Read alignment

Based on the observation that many read pairs in L262 come from cDNA fragments shorter than the read length (262 bp) (Figure S1), we identified and merged such pairs by searching for a 13 bp adapter sequence, which immediately follows the fragment sequence when the fragment is shorter than the read length. We discarded the fragments shorter than 20 bp and did not merge if the two reads disagreed on more than ten bases. During merge, if the two reads disagreed on a base, we chose the base with a higher quality score. We observed such discrepancy in 0.20% of the overlapping bases. This resulted in a bipartition of L262 into a single-end library of 4,470,824 reads (L262S) and a paired-end library of 5,051,896 read pairs (L262P). 1,466 read pairs were discarded for being shorter than 20 bp after the merge or having more than 10 mismatches. L262P and L262S were aligned to the reference separately and then aggregated for comparison with L75. Most of the read pairs in L75 came from fragments longer than the read length (Figure S1), and thus we did not merge reads in L75. We aligned each library using the following tools with default settings: TopHat2 (version 2.0.5) [20], GSNAP (version 2012-07-20) [21], Bowtie2 (version 2.0.0-beta7) [22], and STAR (version 2.3.0) [23]. For tools that required a list of known splice sites, we used the reference gene annotations from GENCODE 15 [24].

Concordance analysis

The VCF file containing positions genotyped for GM12878 was obtained from the 1000 Genomes Project (http://www.1000genomes.org). After discarding insertions, deletions (indels), and sites with incomplete genotypes, roughly 5.4 M sites remained for analysis. For each dataset of aligned reads, genotyped sites covered by at least 10 reads (20–40 K sites) were analyzed for concordance between the DNA-seq based genotype from the VCF file and the observed genotype from the RNA-seq reads. For each genotyped site i, let ni be the total number of reads covering the site, and xi be the number of mismatched reads, which is defined as reads that contain an allele not supported by the known genotype. Under the null hypothesis that there is no mapping error, the number of mismatched reads follows , where is the per-base sequencing error rate. The discordance p-value is defined as , where . Intuitively, the more significant this p-value is, the more confident we are that mapping error affected RNA-seq reads at the corresponding site. We estimated separately for each dataset by dividing the total number of mismatches across all sites by the total number of aligned bases (Figure S3). Then, for each mapper, we compared the distribution of discordance p-values between L262 and L75 using a one-sided Wilcoxon rank-sum test. We controlled for differences in statistical power and technical variance by stratifying the sites into four groups based on read depth and performing a separate comparison for each bin: 1) 10–99, 2) 100–499, 3) 500–999, and 4) ≥1000 reads. The read depth distribution was highly similar across read lengths for each bin (Figure S4).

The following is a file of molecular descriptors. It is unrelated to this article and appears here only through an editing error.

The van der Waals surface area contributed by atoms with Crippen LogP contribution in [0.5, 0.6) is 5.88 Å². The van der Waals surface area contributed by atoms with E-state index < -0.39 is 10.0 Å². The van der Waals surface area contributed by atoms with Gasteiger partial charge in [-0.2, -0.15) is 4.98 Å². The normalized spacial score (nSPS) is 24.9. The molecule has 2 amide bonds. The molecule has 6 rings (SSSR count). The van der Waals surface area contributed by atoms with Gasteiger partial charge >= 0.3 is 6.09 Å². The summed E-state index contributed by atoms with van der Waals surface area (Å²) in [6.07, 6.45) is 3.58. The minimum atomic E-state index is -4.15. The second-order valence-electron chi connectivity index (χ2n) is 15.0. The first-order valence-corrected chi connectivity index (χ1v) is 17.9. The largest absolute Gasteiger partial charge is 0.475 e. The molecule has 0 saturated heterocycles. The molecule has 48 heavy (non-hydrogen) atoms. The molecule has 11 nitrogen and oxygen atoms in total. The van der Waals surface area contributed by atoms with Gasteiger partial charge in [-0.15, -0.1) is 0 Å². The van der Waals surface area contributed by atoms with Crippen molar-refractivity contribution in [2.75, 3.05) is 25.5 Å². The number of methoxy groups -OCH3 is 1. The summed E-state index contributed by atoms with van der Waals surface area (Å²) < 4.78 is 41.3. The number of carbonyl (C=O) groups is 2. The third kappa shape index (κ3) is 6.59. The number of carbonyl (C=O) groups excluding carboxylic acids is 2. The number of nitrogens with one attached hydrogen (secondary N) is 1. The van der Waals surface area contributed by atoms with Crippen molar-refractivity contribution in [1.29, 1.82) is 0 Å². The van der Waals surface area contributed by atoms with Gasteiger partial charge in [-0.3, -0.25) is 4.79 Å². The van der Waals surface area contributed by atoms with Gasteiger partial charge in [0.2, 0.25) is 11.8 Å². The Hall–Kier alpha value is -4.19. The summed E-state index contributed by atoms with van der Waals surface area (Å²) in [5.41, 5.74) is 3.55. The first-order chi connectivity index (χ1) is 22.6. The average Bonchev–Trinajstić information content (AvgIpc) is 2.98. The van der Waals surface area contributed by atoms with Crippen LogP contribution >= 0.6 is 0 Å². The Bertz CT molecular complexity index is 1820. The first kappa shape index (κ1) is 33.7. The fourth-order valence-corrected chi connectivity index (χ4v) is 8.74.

Mapping reads to genomic features

To assign each read to genomic features (genes or mRNA isoforms), we constructed a feature set for each locus in the reference genome representing the genes or mRNA isoforms in GENCODE 15 [24] that contain the corresponding nucleotide. Then, for each aligned read, we took the intersection of all nonempty feature sets associated with the bases covered by the read. Only considering the nonempty sets allows the reads to have bases that are not explained by the reference annotations, as long as the reads contain other informative bases. If the resulting set of features (which we refer to as consistent features) has a single element, it implies that the read pair is unambiguously mapped to a feature. For mRNA isoforms, we also incorporated information about splice junctions to obtain a more precise feature mapping; when a read alignment included one or more splicing events, we only considered the set of isoforms whose splicing patterns agree with the read.

Detection of allele-specific expression patterns

Phased genotypes for NA12878 were inferred by family relationships using Ped-IBD [25], while discarding sites with Mendelian inconsistencies. For each aligned read, we examined all heterozygous sites that appear in the read and assigned the read to either the paternal or maternal haplotype only if all heterozygous sites have the corresponding alleles. Gene-level ASE was assessed with a binomial test based on the number of maternal and paternal reads assigned to a given gene, assuming a balanced distribution as the null. We detected ASAS by testing for differential usage of individual exon blocks using a procedure developed in [9]. First, the exonic regions of each gene were divided into “exon blocks” such that each block does not contain any of the exon boundaries of known mRNA isoforms. Then we tested whether each exon block exhibits a differential usage pattern using a chi-square test on a 2-by-2 contingency table where the rows indicate whether a read is maternal or paternal and the columns indicate whether a read overlaps with the exon block of interest (as illustrated in Figure S5). We excluded human leukocyte antigen (HLA) complex genes from the analysis to avoid cases with possibly incorrect genotypes, and also disregarded genes with low total read counts (less than 20 for ASE and 40 for ASAS). Significant cases were called at 10% false discovery rate using the Benjamini and Hochberg procedure [26].